Myth-4 Delayed-onset muscle soreness is caused by buildup of lactic acid. Lactic acid produced in muscles during strenuous exercise does not cause muscle soreness a day or two after exercise. Scientific evidence shows that strenuous exercise that a person is used to partaking in does not produce delayed-onset muscle soreness. Relatively easy exercise that a person is not used to, on the other hand, does produce muscle soreness. This occurs despite the fact that the relatively easier exercise often results in a lower level of lactic acid production, compared to the more strenuous but familiar exercise. Thus, delayed-onset muscle soreness is not the result of lactic acid buildup. Rather, the soreness is caused by micro-tears to muscle fibers, which are more likely to occur when engaging in new types of exercise.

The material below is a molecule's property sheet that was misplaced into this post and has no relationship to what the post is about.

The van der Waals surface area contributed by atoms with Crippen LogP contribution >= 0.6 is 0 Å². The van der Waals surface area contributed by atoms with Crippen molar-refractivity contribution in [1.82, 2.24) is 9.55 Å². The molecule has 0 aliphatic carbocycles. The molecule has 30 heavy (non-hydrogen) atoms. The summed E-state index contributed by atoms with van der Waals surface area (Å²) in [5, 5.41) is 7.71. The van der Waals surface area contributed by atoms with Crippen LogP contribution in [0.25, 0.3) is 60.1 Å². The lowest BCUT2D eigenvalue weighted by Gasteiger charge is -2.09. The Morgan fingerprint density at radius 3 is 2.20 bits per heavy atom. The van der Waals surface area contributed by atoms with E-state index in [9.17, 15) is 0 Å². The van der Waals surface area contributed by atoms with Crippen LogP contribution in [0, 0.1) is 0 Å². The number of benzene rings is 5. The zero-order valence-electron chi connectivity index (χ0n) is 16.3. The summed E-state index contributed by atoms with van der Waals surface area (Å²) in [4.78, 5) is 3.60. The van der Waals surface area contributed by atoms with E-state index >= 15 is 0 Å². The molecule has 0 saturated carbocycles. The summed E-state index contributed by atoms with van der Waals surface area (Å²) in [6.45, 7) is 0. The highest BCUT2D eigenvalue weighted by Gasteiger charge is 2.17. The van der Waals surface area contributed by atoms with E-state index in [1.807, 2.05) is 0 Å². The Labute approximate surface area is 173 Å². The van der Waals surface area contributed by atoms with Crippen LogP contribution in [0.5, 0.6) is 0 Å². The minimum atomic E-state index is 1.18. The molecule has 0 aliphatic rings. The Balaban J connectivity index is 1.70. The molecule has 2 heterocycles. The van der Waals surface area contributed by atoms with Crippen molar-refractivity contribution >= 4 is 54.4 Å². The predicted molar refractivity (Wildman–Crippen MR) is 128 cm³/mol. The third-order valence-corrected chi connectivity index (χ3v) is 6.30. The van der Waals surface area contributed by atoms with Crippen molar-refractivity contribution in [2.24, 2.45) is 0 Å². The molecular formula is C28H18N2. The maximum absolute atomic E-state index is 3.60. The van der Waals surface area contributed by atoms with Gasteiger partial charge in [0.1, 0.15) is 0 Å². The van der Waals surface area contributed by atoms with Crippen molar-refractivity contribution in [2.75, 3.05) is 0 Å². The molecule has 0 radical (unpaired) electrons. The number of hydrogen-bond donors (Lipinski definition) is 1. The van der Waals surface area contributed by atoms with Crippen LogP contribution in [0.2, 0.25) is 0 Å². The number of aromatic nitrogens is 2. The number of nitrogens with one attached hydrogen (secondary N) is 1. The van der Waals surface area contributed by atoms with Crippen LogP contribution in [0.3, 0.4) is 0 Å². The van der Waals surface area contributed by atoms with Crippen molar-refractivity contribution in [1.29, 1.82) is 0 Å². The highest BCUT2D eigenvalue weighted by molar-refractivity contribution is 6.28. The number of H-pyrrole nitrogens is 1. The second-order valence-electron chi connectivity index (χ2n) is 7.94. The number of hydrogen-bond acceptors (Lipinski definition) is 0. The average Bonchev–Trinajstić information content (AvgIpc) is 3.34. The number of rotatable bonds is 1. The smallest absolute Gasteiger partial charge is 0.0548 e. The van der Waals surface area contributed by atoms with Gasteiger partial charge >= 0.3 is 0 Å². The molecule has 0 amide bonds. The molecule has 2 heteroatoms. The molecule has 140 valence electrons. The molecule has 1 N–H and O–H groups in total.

(WC = 120; FRE = 35.6; FKGL = 13.2)
Lactic acid produced in muscles during strenuous exercise does not cause muscle soreness. Sport scientist James Schwane, an avid runner, questioned the often-cited relationship between lactic acid and delayed-onset muscle soreness based on his own experience, and decided to test it. Schwane got participants to either run on a flat surface (which was strenuous, but involved movements the runners were used to), or downhill (which was easier, but less similar to runners’ usual movements). He discovered that running downhill produced less lactic acid but caused more soreness than running on a flat surface. This led him to conclude that delayed-onset muscle soreness is not linked to lactic acid. Rather, he concluded that the soreness is caused by micro-tears to muscle fibers, which are more likely to occur when engaging in new types of exercise
(WC = 134, ratio 1.12; FRE = 42.1; FKGL = 12.9)
  1. WC, Word Count; FRE, Flesch Reading Ease; FKGL, Flesch–Kincaid Grade Level